New research published today suggest there may be a link between UK news consumption and IQ test scores.

The research, conducted by Emeritus Professor Ian Connell of the Francis Anthony Institute of Liverpool, has revealed that people who regularly read tabloid publications such as the Sun, Daily Mirror, Daily Star, and Daily Express, are much more likely to achieve scores below 100 on official IQ tests.

The study was performed on a group of 150 volunteers from across the United Kingdom. Each subject was administered an IQ test at the start of the study, then made to read the same national newspaper publication every day for a week, after which the IQ test was administered again.

The results showed that readers of ‘tabloid’ papers found their IQ scores dropped dramatically after a week of exposure to these news sources. Researchers also made note of a number of side effects in this group of subjects, such as a greater tendency to wear pyjamas during the day and increased viewing of commercial TV reality shows.

Readers of mainstream ‘quality’ papers such as the Times, the Telegraph, and the Guardian, were found to have no significant statistical change in their IQ scores before and after their exposure to their selected newspaper. In some cases however readers of the Telegraph started raving uncontrollably about ‘climate change conspiracies’ and Guardian readers tended to develop a strong preference for the colour red.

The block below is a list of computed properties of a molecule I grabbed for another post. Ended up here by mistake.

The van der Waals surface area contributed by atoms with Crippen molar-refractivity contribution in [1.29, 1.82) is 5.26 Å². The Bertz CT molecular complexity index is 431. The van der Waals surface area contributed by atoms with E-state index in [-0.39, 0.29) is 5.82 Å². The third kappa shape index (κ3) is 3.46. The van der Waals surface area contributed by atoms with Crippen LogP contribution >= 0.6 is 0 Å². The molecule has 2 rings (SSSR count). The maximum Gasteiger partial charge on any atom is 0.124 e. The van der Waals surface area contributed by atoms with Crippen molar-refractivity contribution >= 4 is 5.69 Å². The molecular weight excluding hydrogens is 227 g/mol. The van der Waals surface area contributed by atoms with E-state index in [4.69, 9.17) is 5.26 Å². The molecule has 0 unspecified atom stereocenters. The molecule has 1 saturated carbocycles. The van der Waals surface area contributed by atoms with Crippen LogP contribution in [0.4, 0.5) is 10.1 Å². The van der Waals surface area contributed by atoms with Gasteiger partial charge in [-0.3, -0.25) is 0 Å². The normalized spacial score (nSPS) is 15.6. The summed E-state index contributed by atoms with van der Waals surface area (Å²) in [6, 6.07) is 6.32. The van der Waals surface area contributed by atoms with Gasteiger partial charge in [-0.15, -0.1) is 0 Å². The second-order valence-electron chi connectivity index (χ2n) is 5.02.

Participants of the study that were made to read the Independent showed a marginal but ‘statistically significant’ increase in IQ test results, as well as a propensity to speak whole sentences in Russian. The researchers however referred to this test group as ‘an anomaly’.

Commenting on the study, Emeritus Professor Ian Connell of the Francis Anthony Institute of Liverpool said that this research “may have exposed some alarming side-effects of the choices made by the public in their consumption of news content.”

Referring to similar research performed by the Delft University of Medical Branches, which revealed a similar effect of lowered IQ scores for readers of the Telegraaf newspaper in the Netherlands, professor Connell added that it was “encouraging to see other researchers take the effects of news consumption on human intellect more seriously.”

“However,” he added, “correlation does not necessarily indicate causation. More research is required.”